URBANA, Ill. — The flourishing local foods movement is driving more Illinois farmers to grow fruits and vegetables, using high tunnels to extend the growing season. All that fresh produce in an enclosed space makes insect outbreaks common.
To help growers protect their investment, University of Illinois Extension is researching how to use predator insects to control pests.
Bronwyn Aly, an Extension local food systems and small farms educator in Southern Illinois, knew local farmers needed a safe, efficient, and cost-effective way to deal with pests in high tunnels. This need prompted her to reach out to University of Illinois researcher Kacie Athey, assistant professor in the Department of Crop Sciences, for a solution.
The question is, can other insects — their natural predators — be used to control pests?
“There isn’t a lot known about how effective these predators are in high tunnels,” Athey says in a news release.
So, she, Aly, and Matthew Turino, crop sciences research specialist, teamed up to find out.
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In Illinois, fruit and vegetable growers are relying on high tunnels to meet the growing demand for fresh, local foods. To control pest outbreaks, many guides recommend using a pesticide followed by the release of predator insects, but many insecticides are not labeled for high tunnels and many growers worry about exposure risks in a semi-enclosed space.
Farmers and gardeners have introduced natural enemies of pests to control insect populations, an approach called biological control, for centuries. In a two-year project that started the summer of 2021, the research team released insect predators in high tunnels with tomatoes, peppers, and a few other crops. They wanted to see if and how they affected pest populations of spider mites, aphids, whiteflies, and thrips.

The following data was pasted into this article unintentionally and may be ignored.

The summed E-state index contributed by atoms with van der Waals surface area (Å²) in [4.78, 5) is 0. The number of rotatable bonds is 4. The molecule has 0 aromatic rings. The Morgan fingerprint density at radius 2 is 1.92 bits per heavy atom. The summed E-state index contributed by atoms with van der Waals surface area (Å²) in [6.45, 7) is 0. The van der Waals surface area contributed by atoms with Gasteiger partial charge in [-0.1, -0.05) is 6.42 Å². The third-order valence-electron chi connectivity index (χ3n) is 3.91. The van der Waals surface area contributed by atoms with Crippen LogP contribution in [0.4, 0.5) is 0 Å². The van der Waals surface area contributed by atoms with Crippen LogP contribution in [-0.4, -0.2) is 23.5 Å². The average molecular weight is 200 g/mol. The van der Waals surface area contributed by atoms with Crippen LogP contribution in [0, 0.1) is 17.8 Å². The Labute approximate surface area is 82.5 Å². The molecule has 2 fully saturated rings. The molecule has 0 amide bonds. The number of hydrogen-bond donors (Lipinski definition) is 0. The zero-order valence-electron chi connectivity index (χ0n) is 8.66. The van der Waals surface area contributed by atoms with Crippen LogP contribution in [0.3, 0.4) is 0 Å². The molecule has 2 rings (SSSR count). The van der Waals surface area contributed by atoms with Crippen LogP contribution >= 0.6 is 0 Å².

“These are very common pests in greenhouses and high tunnels, and they are good candidates for this project because these are the type of pests that can continue to outbreak when you spray insecticides,” Athey says.
The researchers released three species of enemy insects into the high tunnels once a month: insidious flower bug (Orius insidiosus), a mite (Amblyseius swirskii), and two-spotted lady beetle (Adalia bipunctata). These species are already established in the U.S.
The results are promising so far. The number of aphids, whiteflies and leafhoppers decreased in high tunnels where predators were released.
They found the insidious flower bug was eating aphids, thrips, whiteflies and spider mites. The predator mite was eating thrips, whiteflies and spider mites. The lady beetle, which is expensive to buy, ate aphids but was never found again after they were released.
This summer, the research team will use what they learned to further pinpoint useful biological control agents. Aly says they also plan to compare the costs of biological controls and pesticides.
“That is going to be a big question for high tunnel growers. They’re going to want to know how well it works and also the cost of it,” Aly says.